a font family renamer utility

Typograph's picture

I am looking for a utility that allows me to change the actual family names of fonts.
assume i had 100 fonts, and i want to givr all of the a prefix so they all group up in the font menu.
say i had a family name
XXX regular
XXX Bold
XXX Heavy

And i want them all to be
PFxxx Regular
PFxxx Bold
PFxxx Heavy and so on.

i am not talking about a utility that renames the ttf file such as the family name but actualy changing at once the font internal name
1. family name
2. sub family name
3 full name

Thomas Phinney's picture

Mac, Windows, both? Does it have to work on PostScript Type 1, or just TTF/OTF?

Cheers,

T

Typograph's picture

Win Platform
mainly TTF and if posible OTF

----------------------------------------------------------------------
BTW
C++ Or Delphi Code (function) would serve me great if posible.

I tried to studie the TTF format from microsoft documentation but could'n get it to work properly. and could not find source code on the net.

If i could get my hand on two basic functions somthing like
Procedure ReadFontName (var FontName,FullName ,FamilyName:LongString);
Procedure WriteFontname(FontName,FullName ,FamilyName:LongString);

I would be able to manipulate these functions axactly to my needs;

Theunis de Jong's picture

At what point did you get stuck on writing your own program?

All of those strings are in the 'name' table -- one of the easier tables, although there are two layers to each string (encoding and language).

After changing something in this (or any) table, you have to recalculate the checksum of that table alone and of the entire file; the exact procedure is outlined in MS's documentation, with sample code in C.

Anyhow, perhaps it's easier to use TTX: expand font to XML, change strings, recompile into font.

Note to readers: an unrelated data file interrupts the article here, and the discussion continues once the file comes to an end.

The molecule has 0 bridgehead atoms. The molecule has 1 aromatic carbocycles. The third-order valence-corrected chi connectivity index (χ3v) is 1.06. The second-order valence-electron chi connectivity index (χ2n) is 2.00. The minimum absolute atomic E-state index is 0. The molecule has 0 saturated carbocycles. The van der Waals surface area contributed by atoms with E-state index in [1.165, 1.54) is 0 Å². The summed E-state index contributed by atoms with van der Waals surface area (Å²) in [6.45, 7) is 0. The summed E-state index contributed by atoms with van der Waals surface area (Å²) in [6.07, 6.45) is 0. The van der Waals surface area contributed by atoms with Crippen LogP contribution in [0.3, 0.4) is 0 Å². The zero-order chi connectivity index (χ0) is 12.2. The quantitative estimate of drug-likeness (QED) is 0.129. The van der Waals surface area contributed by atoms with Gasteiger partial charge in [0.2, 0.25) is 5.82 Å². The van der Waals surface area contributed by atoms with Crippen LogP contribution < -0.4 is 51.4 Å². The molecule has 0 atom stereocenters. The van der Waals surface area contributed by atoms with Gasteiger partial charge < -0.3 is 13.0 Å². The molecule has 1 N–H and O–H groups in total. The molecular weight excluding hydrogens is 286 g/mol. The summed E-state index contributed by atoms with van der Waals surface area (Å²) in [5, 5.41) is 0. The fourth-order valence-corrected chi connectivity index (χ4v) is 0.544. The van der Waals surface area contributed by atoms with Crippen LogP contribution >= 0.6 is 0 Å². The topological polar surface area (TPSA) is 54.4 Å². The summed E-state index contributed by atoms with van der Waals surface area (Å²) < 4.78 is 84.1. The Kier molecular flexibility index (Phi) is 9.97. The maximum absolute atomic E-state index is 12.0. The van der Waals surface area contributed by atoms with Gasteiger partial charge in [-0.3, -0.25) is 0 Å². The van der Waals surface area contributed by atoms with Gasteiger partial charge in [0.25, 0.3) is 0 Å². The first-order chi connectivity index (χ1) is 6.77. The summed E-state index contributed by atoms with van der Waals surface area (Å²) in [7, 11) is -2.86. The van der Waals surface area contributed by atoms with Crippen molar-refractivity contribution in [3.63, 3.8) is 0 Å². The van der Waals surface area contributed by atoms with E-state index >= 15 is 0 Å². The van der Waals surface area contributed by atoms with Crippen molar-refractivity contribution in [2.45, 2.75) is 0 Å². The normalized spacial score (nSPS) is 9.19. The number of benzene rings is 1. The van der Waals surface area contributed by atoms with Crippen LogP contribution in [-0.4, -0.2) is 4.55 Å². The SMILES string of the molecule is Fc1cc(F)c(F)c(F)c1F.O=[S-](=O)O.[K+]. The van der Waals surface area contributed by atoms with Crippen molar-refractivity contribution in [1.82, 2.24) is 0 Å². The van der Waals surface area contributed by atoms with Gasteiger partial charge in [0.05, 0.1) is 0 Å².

Thomas Phinney's picture

That's exactly what I was about to suggest. TTX can do lossless round-tripping of TTF/OTF, though it works best if one goes through the pain of installing version 1.3 (due to compatibility with latest version of OS/2 table).

Note also that the name table can have multiple versions of any given name string. One usually has both Mac and Windows versions for almost every nameID, and occasionally one sees different versions for different languages.

Cheers,

T

Typograph's picture

to recompile the font i can sinmly open each font in fontlab and do the same.

in ttf format things seem simpler to code, but the same procedure on otf generates a font that wooun't install.

I managed to write code that reads the font info correctly, But when trying to write back somthing goes worng.

I use methodes of direct win API to read write the file (delphiws read/write dose not seem to work the same, may be it deals with handles diffrently but cold not understanf why, binary data should be binary data, no???, (BlockRead, BlockWrite works better, but still with direct API functions i get less errors, WEIRD)).

maybe somthing gows wrong with the CheckSum, I doln't know, but i am not managing to fully understand the TTF\OTF file format.

I thought that the differnce of TTF vs OTF is only Records and enteries after the end of the file (of the TTF) but seems that OTF have Some differnt headers

maybe 16\32 bit variabls - Byte -> DoubleByte ||| Word -> LongWord.

TTX:
I cound never get the FontForge To work on my computer properly, (I use Phontographer 5 & FontLab 5)+ I don't know python (I should get in to it sometime soon i guess).

however font-format is not common knowledge.

Mark Simonson's picture

TTX is great and well suited to the kind of thing you want to do. You might also look at DTL's OTMaster, which has similar capabilities, but with a graphical user interface, and any editing is done within the app, rather than with a text editor. Here's a link: http://www.fontmaster.nl/english/OTMaster_rdrct.html

Theunis de Jong's picture

TTX is install-and-run -- no FontForge nor Python needed.

Thomas Phinney's picture

No, TTX does require Python. It does not, however, require FontForge. Now, on OS X Python is usually pre-installed, so that may be a no-op.

One big reason to use TTX is that it is lossless. Decompiling with FontLab and exporting a font out is not lossless.

Writing your own apps to do this is really quite complicated. I know somebody who thought fonts were simple data structures and surely he could write an app to do what he wanted (similar kinds of manipulations, mostly to the name table). After spending about 20-40 hours of looking into it he realized that I was quite correct, and it wasn't worth writing an app from scratch.

Cheers,

T

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